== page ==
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Are Whippets Hypoallergenic? Dog Allergies Explained (Vet Approved)


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A Whippet’s sleek coat can appear much more than a streamlined cover for one of the world’s quickest dogs. While keeping this lightning-fast breed as aerodynamic as possible, the smooth, short hair is delightfully low-maintenance and low-shedding. Although the Whippet is friendlier to allergy sufferers than many breeds, they aren’t completely hypoallergenic.

Does that mean the Whippet isn’t a good choice for allergy sufferers? In the following article, we’ll discuss whether Whippets are hypoallergenic, and what people with dog allergies can do to make this wondrous breed a part of the family.


Are Whippets Hypoallergenic?

Whippets are more hypoallergenic than many dogs, but there are many other breeds that trigger less of a reaction in allergy sufferers. Whippets rarely drool, and their smooth hair only sheds lightly throughout the year. Grooming is hassle-free, and the hair only needs light brushes with a rubber curry brush and bristle brush once a week or so.

Although the thought of light shedding may be enough to put off anyone hoping for a hypoallergenic pet, Whippets are still less allergy-inflaming than the average dog, and no dog is 100% hypoallergenic. We tend to think of dogs like the curly coated ‘Oodle’ breeds and Bichon Frises as hypoallergenic, with their non-shedding coats as protection against irritation. However, it isn’t the hair specifically that causes allergies.

blue whippet lying in bed
Image Credit: Maite M. Senosiain, Shutterstock

Where Do Dog Allergies Come From?

Up to 20% of the population is allergic to cats or dogs, triggered by proteins our dogs produce in their saliva, urine, and other bodily secretions. These proteins attach to dander (dead, flaking skin cells).

Common signs of exposure include:

  • Runny, stuffy nose
  • Sneezing
  • Coughing or wheezing
  • Red, itchy, swollen, and watery eyes
  • Chest tightness and breathing difficulty
  • Skin rash

Because they don’t shed, Poodles and other “hypoallergenic” breeds don’t release as much dander into the environment to float in the air or land on furniture and other surfaces, including us.

Every dog has dander, occasionally drools, and of course, pees and poops; these all carry the assorted proteins that spark allergies. This is often overlooked when labeling hypoallergenic breeds, focusing specifically on the shedding aspect instead.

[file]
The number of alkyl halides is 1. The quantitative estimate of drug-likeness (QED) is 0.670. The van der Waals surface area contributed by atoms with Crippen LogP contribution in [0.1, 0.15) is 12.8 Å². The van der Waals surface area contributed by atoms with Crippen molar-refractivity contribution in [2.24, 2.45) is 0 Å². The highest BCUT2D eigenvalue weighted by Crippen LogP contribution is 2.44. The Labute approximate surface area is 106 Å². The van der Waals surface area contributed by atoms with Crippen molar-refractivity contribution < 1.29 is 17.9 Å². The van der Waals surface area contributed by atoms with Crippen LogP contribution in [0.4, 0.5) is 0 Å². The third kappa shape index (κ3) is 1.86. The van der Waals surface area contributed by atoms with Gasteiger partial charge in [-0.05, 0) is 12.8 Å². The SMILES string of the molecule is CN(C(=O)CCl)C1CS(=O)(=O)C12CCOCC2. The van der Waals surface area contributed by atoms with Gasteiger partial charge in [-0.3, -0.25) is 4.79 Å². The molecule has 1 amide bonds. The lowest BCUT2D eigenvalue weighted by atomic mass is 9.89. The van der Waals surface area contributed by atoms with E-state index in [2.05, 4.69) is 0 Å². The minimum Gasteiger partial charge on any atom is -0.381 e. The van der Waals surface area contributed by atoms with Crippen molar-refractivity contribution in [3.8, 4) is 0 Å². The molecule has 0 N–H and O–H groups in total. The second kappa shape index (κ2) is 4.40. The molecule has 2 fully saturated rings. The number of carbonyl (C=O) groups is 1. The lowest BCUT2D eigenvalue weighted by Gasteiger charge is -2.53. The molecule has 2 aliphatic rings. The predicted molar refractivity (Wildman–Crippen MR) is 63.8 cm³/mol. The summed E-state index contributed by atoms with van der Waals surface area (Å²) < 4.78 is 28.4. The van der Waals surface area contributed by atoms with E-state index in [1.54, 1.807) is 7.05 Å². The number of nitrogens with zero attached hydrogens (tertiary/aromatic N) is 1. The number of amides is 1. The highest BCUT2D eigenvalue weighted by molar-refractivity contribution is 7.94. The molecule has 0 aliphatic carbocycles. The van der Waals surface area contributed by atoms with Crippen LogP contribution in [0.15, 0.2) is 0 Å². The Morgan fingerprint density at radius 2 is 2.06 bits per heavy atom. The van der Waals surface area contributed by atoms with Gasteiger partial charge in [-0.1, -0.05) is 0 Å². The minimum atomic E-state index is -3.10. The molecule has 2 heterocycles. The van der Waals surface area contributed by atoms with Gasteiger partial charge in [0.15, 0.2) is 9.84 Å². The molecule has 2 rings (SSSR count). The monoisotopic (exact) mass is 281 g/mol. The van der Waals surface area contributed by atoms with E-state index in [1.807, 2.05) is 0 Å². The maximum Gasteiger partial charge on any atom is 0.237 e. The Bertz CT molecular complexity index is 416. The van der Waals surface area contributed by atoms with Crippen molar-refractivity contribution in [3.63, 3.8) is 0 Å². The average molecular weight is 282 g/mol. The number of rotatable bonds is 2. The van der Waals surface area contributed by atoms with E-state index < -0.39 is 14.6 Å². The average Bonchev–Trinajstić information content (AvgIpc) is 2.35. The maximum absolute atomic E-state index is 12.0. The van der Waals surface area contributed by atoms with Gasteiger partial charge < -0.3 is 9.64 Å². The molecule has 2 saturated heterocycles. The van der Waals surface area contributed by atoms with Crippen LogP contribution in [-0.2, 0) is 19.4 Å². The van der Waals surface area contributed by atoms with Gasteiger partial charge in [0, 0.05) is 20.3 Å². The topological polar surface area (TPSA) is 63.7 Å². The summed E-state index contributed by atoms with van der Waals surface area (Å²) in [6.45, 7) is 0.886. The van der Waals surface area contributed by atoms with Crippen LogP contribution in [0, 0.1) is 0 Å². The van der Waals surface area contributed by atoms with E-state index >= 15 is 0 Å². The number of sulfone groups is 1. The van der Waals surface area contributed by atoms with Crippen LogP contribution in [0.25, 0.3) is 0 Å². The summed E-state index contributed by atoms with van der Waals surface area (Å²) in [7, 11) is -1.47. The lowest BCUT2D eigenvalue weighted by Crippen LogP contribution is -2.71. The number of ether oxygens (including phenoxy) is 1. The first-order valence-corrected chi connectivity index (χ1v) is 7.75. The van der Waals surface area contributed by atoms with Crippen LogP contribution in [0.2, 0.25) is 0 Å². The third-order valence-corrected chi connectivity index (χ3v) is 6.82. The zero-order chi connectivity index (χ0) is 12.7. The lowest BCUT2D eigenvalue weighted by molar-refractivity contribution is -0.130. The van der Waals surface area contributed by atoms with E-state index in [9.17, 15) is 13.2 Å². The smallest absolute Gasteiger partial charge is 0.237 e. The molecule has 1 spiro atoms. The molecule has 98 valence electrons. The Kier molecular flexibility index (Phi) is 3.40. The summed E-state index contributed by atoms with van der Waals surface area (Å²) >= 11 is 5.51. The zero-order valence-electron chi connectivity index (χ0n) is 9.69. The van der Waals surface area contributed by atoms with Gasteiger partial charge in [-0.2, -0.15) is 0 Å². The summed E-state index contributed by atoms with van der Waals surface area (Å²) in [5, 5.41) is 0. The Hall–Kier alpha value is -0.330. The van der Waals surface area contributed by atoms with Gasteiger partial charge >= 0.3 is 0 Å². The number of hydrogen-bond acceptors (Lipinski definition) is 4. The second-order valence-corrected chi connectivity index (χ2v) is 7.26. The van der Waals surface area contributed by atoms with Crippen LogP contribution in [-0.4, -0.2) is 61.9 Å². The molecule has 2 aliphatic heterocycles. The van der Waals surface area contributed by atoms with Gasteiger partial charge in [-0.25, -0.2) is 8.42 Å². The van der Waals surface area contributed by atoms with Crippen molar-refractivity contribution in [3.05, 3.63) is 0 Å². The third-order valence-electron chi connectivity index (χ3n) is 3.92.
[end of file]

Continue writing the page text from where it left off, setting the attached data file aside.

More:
Is Any Dog Hypoallergenic?

Poodles and other dogs can still expose you to dander, saliva, and urine, even though they don’t shed. Studies have shown that some ‘hypoallergenic’ dogs even produced higher levels of the primary dog allergen Can f 1, in their coats than non-hypoallergenic dogs.

Interestingly, Poodles produce a relatively high amount of Can f 1, while the heavy-shedding Labrador Retriever has some of the least. Even though you won’t see much hair around the house, a hypoallergenic dog could still cause a reaction when you pet, groom, or clean up after them.

With that in mind, it can be challenging to tell if a Whippet will be better for your allergies than the next dog. Dogs produce six primary allergy-inducing proteins, and people with dog allergies have unique tolerances, reacting to some allergens but not others. One person may be allergic to one dog and not another. Another person with allergies may have the exact opposite tolerance. In many cases, you won’t know how you’ll react to a breed until you meet them.

close up of whippet dog looking sad
Image Credit: stylefoto24, Shutterstock

Tips for Managing Dog Allergies

Even if you have dog allergies, the idea of owning a Whippet may be too appealing to resist. Although it takes extra effort and some grit to tough out occasional allergy signs, you can follow a few helpful steps to limit your exposure and live comfortably with your dog:

  • Limit your dog’s access to bedrooms and other areas where you want to reduce allergen concentrations
  • Wash your hands with soap and water after petting or playing with your dog
  • Clean carpets, floors, and furniture frequently with a HEPA vacuum
  • Set up an air purifier with a HEPA filter in each room to capture airborne hair, dander, and dust
  • Dust and mop hard surfaces frequently
  • Bathe your Whippet every 4–6 weeks
  • Groom your dog outside to reduce loose hair in the house, and use a slightly damp cloth to wipe away any loose fur or debris from their coat

Over-the-counter allergy medicines or decongestants can relieve mild signs of irritation. Your doctor can also prescribe antihistamines. For severe sensitivities, you could consider discussing immunotherapy for long-term relief. Over several months, introducing minute allergen amounts to your body via shots can help you reduce or eliminate your sensitivity to your dog.


divider-paw Final Thoughts

Whippets may not be completely hypoallergenic, but among dogs that shed, they’re about as close as you can get. They shed little and drool even less, leaving fewer allergens in their wake, provided you keep on top of grooming and cleaning. There’s no telling how you’ll react even with allergies, so the best plan is to spend time with, and touch your prospective pet to assess your response, and take the necessary steps to make one of these magnificent dogs part of your life.

Featured Image Credit: Liliya Kulianionak, Shutterstock

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